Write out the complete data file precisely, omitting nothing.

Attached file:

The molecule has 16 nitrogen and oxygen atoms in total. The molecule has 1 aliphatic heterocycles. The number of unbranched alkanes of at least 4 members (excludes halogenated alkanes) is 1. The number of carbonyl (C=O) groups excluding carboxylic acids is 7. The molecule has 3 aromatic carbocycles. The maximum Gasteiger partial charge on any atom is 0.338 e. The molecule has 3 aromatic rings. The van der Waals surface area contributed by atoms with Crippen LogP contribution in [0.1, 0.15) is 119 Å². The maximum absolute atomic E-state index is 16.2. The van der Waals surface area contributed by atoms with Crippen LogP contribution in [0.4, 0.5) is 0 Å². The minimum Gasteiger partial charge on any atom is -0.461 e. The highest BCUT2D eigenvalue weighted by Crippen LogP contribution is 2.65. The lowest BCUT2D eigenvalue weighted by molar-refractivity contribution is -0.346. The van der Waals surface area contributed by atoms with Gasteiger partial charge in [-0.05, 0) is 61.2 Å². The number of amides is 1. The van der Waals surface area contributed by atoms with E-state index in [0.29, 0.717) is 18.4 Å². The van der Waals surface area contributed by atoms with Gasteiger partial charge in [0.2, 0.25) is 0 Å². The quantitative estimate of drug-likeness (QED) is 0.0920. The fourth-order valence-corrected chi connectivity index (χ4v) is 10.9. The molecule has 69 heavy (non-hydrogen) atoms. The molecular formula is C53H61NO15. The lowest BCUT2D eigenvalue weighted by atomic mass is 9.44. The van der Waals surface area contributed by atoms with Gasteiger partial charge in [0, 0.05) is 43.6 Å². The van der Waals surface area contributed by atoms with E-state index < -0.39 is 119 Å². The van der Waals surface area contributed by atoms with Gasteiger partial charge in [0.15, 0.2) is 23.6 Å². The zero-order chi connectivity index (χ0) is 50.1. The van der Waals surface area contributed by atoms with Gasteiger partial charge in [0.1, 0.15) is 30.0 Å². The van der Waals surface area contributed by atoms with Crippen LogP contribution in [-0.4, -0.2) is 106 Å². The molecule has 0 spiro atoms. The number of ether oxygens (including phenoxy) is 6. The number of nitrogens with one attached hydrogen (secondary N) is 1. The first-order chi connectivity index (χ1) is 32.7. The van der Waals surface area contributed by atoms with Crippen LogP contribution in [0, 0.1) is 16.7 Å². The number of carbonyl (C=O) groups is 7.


The molecule has 16 nitrogen and oxygen atoms in total. The molecule has 1 aliphatic heterocycles. The number of unbranched alkanes of at least 4 members (excludes halogenated alkanes) is 1. The number of carbonyl (C=O) groups excluding carboxylic acids is 7. The molecule has 3 aromatic carbocycles. The maximum Gasteiger partial charge on any atom is 0.338 e. The molecule has 3 aromatic rings. The van der Waals surface area contributed by atoms with Crippen LogP contribution in [0.1, 0.15) is 119 Å². The maximum absolute atomic E-state index is 16.2. The van der Waals surface area contributed by atoms with Crippen LogP contribution in [0.4, 0.5) is 0 Å². The minimum Gasteiger partial charge on any atom is -0.461 e. The highest BCUT2D eigenvalue weighted by Crippen LogP contribution is 2.65. The lowest BCUT2D eigenvalue weighted by molar-refractivity contribution is -0.346. The van der Waals surface area contributed by atoms with Gasteiger partial charge in [-0.05, 0) is 61.2 Å². The number of amides is 1. The van der Waals surface area contributed by atoms with E-state index in [0.29, 0.717) is 18.4 Å². The van der Waals surface area contributed by atoms with Gasteiger partial charge in [0.2, 0.25) is 0 Å². The quantitative estimate of drug-likeness (QED) is 0.0920. The fourth-order valence-corrected chi connectivity index (χ4v) is 10.9. The molecule has 69 heavy (non-hydrogen) atoms. The molecular formula is C53H61NO15. The lowest BCUT2D eigenvalue weighted by atomic mass is 9.44. The van der Waals surface area contributed by atoms with Gasteiger partial charge in [0, 0.05) is 43.6 Å². The van der Waals surface area contributed by atoms with E-state index < -0.39 is 119 Å². The van der Waals surface area contributed by atoms with Gasteiger partial charge in [0.15, 0.2) is 23.6 Å². The zero-order chi connectivity index (χ0) is 50.1. The van der Waals surface area contributed by atoms with Gasteiger partial charge in [0.1, 0.15) is 30.0 Å². The van der Waals surface area contributed by atoms with Crippen LogP contribution in [-0.4, -0.2) is 106 Å². The molecule has 0 spiro atoms. The number of ether oxygens (including phenoxy) is 6. The number of nitrogens with one attached hydrogen (secondary N) is 1. The first-order chi connectivity index (χ1) is 32.7. The van der Waals surface area contributed by atoms with Crippen LogP contribution in [0, 0.1) is 16.7 Å². The number of carbonyl (C=O) groups is 7.